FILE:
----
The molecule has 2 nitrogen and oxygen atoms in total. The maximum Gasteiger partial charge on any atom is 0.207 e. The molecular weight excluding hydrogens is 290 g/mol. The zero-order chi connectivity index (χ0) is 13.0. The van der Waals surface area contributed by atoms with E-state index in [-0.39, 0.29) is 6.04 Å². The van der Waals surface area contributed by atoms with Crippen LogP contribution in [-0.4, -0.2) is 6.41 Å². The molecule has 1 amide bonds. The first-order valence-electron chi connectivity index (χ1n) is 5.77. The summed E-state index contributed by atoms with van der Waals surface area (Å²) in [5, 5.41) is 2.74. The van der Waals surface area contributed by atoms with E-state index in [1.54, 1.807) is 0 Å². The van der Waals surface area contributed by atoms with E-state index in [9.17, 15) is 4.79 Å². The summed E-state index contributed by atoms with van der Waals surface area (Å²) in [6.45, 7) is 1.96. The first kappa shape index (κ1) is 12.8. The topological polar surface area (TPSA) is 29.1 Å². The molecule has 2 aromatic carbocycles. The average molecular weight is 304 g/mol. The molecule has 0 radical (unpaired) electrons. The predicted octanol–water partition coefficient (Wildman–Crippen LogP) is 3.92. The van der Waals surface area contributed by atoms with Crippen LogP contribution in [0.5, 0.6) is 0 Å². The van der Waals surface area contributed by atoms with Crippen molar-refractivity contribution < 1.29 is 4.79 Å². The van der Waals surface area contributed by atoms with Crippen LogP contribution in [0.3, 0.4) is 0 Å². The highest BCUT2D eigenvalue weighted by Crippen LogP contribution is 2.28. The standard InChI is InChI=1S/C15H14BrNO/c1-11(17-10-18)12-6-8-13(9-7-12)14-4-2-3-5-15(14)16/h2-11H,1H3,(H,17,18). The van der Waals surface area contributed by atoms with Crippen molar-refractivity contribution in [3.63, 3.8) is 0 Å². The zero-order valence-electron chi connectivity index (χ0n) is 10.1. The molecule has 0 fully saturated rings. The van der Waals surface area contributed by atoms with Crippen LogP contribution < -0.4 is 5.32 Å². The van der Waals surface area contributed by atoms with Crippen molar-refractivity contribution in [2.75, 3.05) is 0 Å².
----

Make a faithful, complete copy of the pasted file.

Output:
The molecule has 2 nitrogen and oxygen atoms in total. The maximum Gasteiger partial charge on any atom is 0.207 e. The molecular weight excluding hydrogens is 290 g/mol. The zero-order chi connectivity index (χ0) is 13.0. The van der Waals surface area contributed by atoms with E-state index in [-0.39, 0.29) is 6.04 Å². The van der Waals surface area contributed by atoms with Crippen LogP contribution in [-0.4, -0.2) is 6.41 Å². The molecule has 1 amide bonds. The first-order valence-electron chi connectivity index (χ1n) is 5.77. The summed E-state index contributed by atoms with van der Waals surface area (Å²) in [5, 5.41) is 2.74. The van der Waals surface area contributed by atoms with E-state index in [1.54, 1.807) is 0 Å². The van der Waals surface area contributed by atoms with E-state index in [9.17, 15) is 4.79 Å². The summed E-state index contributed by atoms with van der Waals surface area (Å²) in [6.45, 7) is 1.96. The first kappa shape index (κ1) is 12.8. The topological polar surface area (TPSA) is 29.1 Å². The molecule has 2 aromatic carbocycles. The average molecular weight is 304 g/mol. The molecule has 0 radical (unpaired) electrons. The predicted octanol–water partition coefficient (Wildman–Crippen LogP) is 3.92. The van der Waals surface area contributed by atoms with Crippen LogP contribution in [0.5, 0.6) is 0 Å². The van der Waals surface area contributed by atoms with Crippen molar-refractivity contribution < 1.29 is 4.79 Å². The van der Waals surface area contributed by atoms with Crippen LogP contribution in [0.3, 0.4) is 0 Å². The highest BCUT2D eigenvalue weighted by Crippen LogP contribution is 2.28. The standard InChI is InChI=1S/C15H14BrNO/c1-11(17-10-18)12-6-8-13(9-7-12)14-4-2-3-5-15(14)16/h2-11H,1H3,(H,17,18). The van der Waals surface area contributed by atoms with Crippen molar-refractivity contribution in [3.63, 3.8) is 0 Å². The zero-order valence-electron chi connectivity index (χ0n) is 10.1. The molecule has 0 fully saturated rings. The van der Waals surface area contributed by atoms with Crippen LogP contribution < -0.4 is 5.32 Å². The van der Waals surface area contributed by atoms with Crippen molar-refractivity contribution in [2.75, 3.05) is 0 Å².